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THE AMERICAN PSYCHOLOGICAL ASSOCIATION --
HOMOSEXUAL PERSONS CAN CHANGE THEIR SEXUAL ORIENTATION

[COMMENT: Truth, given enough time, wins.  We are a long way from "home free", but this (like the also current change of mind of the Archbishop of Canterbury) is a big step.    E. Fox]
 

August 25, 2006

APA President Signals Policy Change on Homosexuality
by Pete Winn, associate editor

The message that gays can change may finally be getting through.

Ex-gay groups and organizations that counsel people with unwanted same-sex attractions say they are pleased, but puzzled, by recent remarks by the top official of the American Psychological Association.

At a town-hall meeting during the APA's convention in New Orleans, APA President Gerald P. Koocher responded to questions about the organization's pro-homosexual positions and its lack of recognition of former homosexuals and their therapists.

Koocher's response was simple: "APA has no conflict with psychologists who help those distressed by unwanted homosexual attraction."

Alan Chambers, president of Exodus International, a network of ministries for those struggling with unwanted same-sex attraction, said it was an unexpected turn of events.

"Given the APA's track record of the last two years," Chambers told CitizenLink, "it is very unusual that the president would come out and state our case for us, that people have a right to self-determination to determine their own path for their mental-health status."
Chambers said he believes a protest organized by ex-gays and their therapists outside the convention hall had an impact.

"We protested because the APA hasn't been very solid on these issues," he said. "They haven't respected a psychologist's right to help patients that want help in overcoming their same-sex attraction.

"They have written position papers and made it very public that they're opposed to people being able to choose the path that I, and hundreds of thousands of other people like me, have chosen, and that is to overcome their homosexuality."

He also said change is coming about because of pressure from within the APA.

"What we found at the protest, is that 80 percent of the attendees people that were coming off of the buses and walking into the convention center were supportive of what we said," he added. "I believe that it is through the ongoing efforts of groups like Exodus and NARTH, the National Association for Research and Therapy of Homosexuality, that the board of the APA is realizing it is out of step with its membership."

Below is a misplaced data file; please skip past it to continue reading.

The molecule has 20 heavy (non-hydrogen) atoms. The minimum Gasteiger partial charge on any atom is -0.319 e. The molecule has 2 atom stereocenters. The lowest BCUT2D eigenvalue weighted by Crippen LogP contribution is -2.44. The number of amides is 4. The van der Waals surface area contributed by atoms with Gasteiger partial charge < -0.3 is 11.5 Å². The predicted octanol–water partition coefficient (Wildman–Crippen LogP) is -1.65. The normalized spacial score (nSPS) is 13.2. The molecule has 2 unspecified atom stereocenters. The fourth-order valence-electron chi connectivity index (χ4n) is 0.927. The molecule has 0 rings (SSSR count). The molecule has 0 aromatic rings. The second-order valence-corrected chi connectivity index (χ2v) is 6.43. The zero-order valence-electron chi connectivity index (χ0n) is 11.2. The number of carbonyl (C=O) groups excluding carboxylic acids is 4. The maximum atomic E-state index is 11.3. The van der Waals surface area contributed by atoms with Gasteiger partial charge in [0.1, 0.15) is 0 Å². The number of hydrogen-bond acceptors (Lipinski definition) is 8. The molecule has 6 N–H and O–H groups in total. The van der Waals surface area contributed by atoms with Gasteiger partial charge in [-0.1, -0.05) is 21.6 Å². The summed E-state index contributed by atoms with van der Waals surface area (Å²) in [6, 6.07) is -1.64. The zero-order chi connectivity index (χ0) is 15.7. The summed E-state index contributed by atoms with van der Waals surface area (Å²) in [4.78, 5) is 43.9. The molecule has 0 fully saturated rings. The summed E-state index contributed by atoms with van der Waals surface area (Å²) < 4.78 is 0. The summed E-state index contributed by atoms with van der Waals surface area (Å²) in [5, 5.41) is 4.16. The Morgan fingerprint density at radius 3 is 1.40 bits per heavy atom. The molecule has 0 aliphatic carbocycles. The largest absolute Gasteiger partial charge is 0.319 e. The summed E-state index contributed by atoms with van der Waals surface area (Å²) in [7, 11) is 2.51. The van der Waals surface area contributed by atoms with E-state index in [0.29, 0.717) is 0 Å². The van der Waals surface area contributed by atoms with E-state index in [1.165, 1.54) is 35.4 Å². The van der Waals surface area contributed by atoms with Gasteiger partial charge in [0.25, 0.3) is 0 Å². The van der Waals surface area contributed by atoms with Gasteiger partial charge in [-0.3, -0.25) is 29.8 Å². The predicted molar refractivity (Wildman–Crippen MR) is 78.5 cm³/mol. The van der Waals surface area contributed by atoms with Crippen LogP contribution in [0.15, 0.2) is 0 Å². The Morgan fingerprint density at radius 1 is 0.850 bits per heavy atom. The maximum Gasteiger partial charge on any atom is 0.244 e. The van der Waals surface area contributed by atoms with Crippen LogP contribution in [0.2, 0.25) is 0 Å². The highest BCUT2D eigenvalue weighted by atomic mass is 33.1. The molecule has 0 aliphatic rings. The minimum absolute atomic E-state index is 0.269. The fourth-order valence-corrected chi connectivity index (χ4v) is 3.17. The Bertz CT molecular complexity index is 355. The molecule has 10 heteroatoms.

Research by Dr. Robert Spitzer has also helped the cause. Spitzer, a New York-based psychiatrist who helped to convince the APA in 1973 to remove homosexuality from the list of psychological disorders, found that some people who are highly motivated to leave homosexuality may return to heterosexuality.

"I think Dr. Spitzer has helped our cause a great deal by being someone who isn't pro-faith or pro-change, but who is someone who respects the rights of clients," Chambers said.

Prior to the convention, NARTH sent Koocher a petition signed by 75 licensed psychologists asking the APA to reconsider its stance on change therapy. David Pruden, a NARTH board member, was one of them.

"I think that we got their attention," he said. "It is hopeful that they are now talking and corresponding with us and that President Koocher felt the need to respond to the members about the right of individuals to seek treatment."

Even more astounding was a statement by Clinton Anderson, director of the APA's Lesbian, Gay and Bisexual Concerns Office, who acknowledged that people can change from being homosexual to being straight, since they can change the opposite way.

"This is the first time we've heard from someone in that type of position acknowledge that sexual orientation can change," Pruden said. "It's a pretty dramatic change in the official position of the association."
Ironically, Pruden said the APA gave NARTH and ex-gay groups the brush-off when they tried to be part of the convention.

"We petitioned and asked that we be allowed to have a booth inside the conference to hand out literature that would talk about the idea of change therapies and some of the things that would be available to people," Pruden said. "We were denied that opportunity. We also asked for the chance to run an ad in an APA publication, The Monitor, and we were turned down."

Recognition that change is possible is the goal, Pruden said. Ex-gay groups will continue to put pressure on the APA for a place at the table.

"They need to do everything they can to encourage sound scientific research, discussion and exploration of these type of issues," he added. "They need to get out of the business of trying to shape policy and mold science to fit political agendas."

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